The crusade against the Enlightenment

Edinburgh University’s shameful cancelling of David Hume shows how backward identity politics has become.

Frank Furedi

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Topics Politics UK

Edinburgh University has decided to take yet another step to distance itself from its most important intellectual legacy – the Scottish Enlightenment.

It has decided to rename its David Hume Tower because some students claim that the 18th-century philosopher’s views on race cause them distress. In a letter to students, the university authorities said: ‘It is important that campuses, curricula and communities reflect both the university’s contemporary and historical diversity and engage with its institutional legacy across the world.’ It seems that one ‘institutional legacy’ the university is prepared to discard is the one that gave it its international reputation. For without the contribution of the Scottish Enlightenment, Edinburgh University would be just another provincial institution of learning.

The repudiation of Hume is more than just a blow against the man himself and his reputation. It represents an important symbolic victory for identity politics and its crusade against the intellectual legacy of human civilisation in general, and of the Enlightenment in particular.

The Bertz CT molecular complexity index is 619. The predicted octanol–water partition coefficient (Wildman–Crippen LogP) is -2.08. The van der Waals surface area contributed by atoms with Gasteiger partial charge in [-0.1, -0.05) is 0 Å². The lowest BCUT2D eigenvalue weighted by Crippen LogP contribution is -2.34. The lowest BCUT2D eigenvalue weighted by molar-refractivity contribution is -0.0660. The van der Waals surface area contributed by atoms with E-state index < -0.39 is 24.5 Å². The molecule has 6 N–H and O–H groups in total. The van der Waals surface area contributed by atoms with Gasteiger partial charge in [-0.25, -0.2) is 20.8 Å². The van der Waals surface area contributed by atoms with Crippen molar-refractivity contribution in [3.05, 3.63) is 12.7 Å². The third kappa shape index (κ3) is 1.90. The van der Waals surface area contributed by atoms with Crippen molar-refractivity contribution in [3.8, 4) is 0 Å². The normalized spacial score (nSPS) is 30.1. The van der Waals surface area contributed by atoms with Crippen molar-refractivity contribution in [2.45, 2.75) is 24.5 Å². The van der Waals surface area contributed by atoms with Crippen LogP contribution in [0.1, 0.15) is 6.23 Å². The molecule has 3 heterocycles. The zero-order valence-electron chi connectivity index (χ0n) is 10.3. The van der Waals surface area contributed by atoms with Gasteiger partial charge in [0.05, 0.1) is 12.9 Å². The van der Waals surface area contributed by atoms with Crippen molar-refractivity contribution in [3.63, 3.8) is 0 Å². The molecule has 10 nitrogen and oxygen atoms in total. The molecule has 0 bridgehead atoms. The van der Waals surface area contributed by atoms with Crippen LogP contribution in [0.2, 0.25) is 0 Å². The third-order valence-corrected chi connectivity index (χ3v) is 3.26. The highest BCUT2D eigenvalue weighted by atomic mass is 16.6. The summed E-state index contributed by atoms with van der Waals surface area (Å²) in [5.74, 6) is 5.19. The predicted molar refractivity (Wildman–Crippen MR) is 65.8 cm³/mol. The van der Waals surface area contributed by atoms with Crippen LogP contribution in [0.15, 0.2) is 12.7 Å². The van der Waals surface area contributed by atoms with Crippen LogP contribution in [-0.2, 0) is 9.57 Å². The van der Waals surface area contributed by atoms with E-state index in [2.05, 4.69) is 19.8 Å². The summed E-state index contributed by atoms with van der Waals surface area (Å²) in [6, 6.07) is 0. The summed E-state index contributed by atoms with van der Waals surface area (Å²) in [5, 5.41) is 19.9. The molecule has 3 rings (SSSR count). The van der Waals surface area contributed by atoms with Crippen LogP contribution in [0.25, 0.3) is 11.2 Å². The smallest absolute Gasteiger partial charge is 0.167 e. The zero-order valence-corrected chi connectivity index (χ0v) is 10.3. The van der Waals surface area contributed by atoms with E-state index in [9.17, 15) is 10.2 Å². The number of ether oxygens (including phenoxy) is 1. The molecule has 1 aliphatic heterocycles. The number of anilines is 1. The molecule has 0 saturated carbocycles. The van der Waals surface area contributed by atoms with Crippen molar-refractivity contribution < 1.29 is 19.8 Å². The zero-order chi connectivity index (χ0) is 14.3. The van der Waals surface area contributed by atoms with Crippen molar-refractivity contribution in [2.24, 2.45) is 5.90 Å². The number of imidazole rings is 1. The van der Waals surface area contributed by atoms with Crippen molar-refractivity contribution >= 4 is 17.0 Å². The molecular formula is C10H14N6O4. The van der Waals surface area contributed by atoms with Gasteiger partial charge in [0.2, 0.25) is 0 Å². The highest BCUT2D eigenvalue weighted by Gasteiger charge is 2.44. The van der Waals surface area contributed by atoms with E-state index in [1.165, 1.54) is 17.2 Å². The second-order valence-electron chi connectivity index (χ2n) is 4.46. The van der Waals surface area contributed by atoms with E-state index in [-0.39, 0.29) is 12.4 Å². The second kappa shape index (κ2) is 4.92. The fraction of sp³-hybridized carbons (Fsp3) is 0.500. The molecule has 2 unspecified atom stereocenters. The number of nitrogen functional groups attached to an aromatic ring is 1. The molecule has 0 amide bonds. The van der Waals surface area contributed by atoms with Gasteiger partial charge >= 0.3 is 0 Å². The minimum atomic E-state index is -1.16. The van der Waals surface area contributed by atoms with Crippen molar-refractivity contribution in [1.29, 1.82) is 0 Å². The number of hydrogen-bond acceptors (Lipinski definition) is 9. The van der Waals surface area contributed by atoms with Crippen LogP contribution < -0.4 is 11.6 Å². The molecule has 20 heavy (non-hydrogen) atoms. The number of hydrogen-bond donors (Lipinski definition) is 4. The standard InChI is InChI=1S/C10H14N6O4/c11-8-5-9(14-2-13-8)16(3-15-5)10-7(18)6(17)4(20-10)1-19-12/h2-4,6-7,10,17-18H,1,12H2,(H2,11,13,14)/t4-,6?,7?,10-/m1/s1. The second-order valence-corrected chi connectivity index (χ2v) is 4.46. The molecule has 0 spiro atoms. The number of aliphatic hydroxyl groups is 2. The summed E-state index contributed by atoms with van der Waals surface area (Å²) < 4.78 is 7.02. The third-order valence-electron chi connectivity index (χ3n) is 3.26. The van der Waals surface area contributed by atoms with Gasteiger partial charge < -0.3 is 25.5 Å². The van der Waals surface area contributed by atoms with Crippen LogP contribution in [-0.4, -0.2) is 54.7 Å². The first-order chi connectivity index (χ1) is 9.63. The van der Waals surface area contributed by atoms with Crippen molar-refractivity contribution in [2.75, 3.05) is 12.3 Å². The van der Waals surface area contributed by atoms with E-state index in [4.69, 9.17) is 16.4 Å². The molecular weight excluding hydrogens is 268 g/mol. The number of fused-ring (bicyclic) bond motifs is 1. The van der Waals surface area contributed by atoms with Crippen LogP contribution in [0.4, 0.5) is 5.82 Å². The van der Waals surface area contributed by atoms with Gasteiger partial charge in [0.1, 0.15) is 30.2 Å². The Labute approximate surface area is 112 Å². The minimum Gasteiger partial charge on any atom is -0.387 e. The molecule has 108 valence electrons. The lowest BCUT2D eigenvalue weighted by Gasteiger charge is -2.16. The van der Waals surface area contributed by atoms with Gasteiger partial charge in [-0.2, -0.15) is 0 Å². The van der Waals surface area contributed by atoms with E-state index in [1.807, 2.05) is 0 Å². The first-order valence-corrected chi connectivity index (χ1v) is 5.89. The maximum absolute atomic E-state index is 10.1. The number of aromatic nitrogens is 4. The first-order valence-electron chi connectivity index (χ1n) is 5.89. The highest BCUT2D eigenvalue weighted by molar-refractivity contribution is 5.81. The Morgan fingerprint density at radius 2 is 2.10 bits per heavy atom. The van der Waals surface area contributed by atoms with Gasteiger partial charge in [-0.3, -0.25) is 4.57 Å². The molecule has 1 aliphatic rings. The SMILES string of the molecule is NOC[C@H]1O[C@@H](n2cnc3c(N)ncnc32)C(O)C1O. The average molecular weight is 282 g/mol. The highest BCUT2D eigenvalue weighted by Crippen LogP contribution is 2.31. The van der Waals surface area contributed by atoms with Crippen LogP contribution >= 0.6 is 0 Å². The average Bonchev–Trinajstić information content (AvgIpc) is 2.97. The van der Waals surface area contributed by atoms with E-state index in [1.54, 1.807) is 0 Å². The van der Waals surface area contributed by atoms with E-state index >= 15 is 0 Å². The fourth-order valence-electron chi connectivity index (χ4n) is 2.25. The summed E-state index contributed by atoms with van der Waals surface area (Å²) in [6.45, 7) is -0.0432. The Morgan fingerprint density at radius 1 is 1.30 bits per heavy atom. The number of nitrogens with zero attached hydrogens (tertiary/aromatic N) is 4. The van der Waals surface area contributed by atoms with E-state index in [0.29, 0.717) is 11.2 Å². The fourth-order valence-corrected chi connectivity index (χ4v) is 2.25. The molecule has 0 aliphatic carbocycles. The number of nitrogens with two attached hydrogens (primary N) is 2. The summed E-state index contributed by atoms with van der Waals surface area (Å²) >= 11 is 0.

Virtually every great philosopher who contributed to the development of the ideals of tolerance and freedom has become a target of the crusade to ‘decolonise’ British culture and force contemporary society to detach itself from its cultural and intellectual foundations. From this standpoint, John Locke, whose philosophy developed the idea of tolerance, is just a 17th-century racist. Adam Smith, another towering figure of the Scottish Enlightenment, is also a racist, apparently. According to one 21st-century critic of Smith, his sin was to make a distinction between ‘savage’ and ‘civilised’ nations.

Immanuel Kant – arguably the most influential thinker of the Enlightenment – and John Stuart Mill – the most important philosophical advocate of liberalism – are no doubt seen as racists, too. The Natural History Museum in London has said it is thinking of conducting an inquisition into its Charles Darwin collection to see if any of it might be deemed ‘offensive’ by the same kind of people who are distressed by the sight of David Hume Tower. A curator warns that some people might find the exhibition of things collected by or related to Darwin ‘problematic’. Why? Because apparently Darwin’s voyage to the Galápagos Islands on the HMS Beagle was just another one of Britain’s colonialist scientific expeditions.

In response to the Black Lives Matter movement, universities and museums have held up their hands and more or less said they will get rid of anything that is potentially offensive. So even Darwin, who challenged Victorian dogma and revolutionised society’s understanding of the natural world, is casually cast aside in order to appease the crusaders against Britain’s past.

There is little doubt that David Hume held views that were racist. In line with the racial thinking that prevailed in 18th-century Europe, he believed that ‘negroes’ were ‘naturally inferior to whites’. And he didn’t simply express the racial prejudices that were dominant in his time – according to some accounts he was indirectly involved in the slave trade. So Hume, who denounced the practice of slavery in Ancient Rome, can also be accused of hypocrisy.